leggings are not pantsAnd while I was kind of forced into figuring out what I loved doing by being fired, it wasn’t easy.  I tried to get jobs after being laid off.  I got a few, but they weren’t particularly fulfilling or long lasting.  The jobs I would have wanted, I couldn’t get.  I was either overqualified or didn’t have the “right” experience to get them.  So, I realized that I just needed to put my head down and focus on creating something for myself.  Sure, I have a long way to go and I’m still learning even now.  I had no idea four years ago when I wrote my first post that this was what I was meant to be doing.  It was just a silly whim that grew legs and started sprinting.  There have been times I’ve wanted to quit, but I believe everyone feels that way at one point or another.  I get frustrated that I’ve worked hard for years and still have not made it to where I want to be and some bloggers have just walked onto the scene and been scooped up by agents and brands and critics.  When I see that happen, I get discouraged.  I start to think maybe I’m no good.  However, when I really think about throwing in the towel, I think about my readers.  I think about all the kind comments and emails and the friendships that have come from doing what I do.  I think about how much I really do enjoy writing and here I am.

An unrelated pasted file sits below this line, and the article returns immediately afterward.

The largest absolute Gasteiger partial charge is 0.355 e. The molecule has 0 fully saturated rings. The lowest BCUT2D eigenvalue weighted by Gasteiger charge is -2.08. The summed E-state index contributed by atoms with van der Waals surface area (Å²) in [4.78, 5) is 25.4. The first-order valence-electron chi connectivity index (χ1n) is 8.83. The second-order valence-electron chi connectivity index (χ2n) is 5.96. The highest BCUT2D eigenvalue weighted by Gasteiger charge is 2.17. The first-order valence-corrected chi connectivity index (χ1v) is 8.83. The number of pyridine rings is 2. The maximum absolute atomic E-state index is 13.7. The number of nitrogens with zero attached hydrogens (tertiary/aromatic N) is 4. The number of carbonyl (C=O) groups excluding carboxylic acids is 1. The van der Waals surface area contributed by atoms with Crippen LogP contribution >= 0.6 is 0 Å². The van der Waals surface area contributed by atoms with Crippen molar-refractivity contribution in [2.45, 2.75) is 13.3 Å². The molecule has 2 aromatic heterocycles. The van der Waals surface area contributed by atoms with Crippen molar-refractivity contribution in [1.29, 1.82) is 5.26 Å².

So as to not make this all about “me” (you’ve got to be a little narcissistic to be a blogger afterall), I want you to know that sometimes when you are being rejected left and right and nothing seems to be working, it isn’t because you aren’t good enough.  Maybe it’s just life’s gentle nudge telling you that there is something else for you.  Maybe you just need to dig deep and figure out what you love and what your true calling is.  Don’t feel bad because you aren’t fitting into that round hole if you’re a square peg.  Know that you are just being pointed in the right direction and always know that there is a safe place for you here.

Thank you for four amazing years.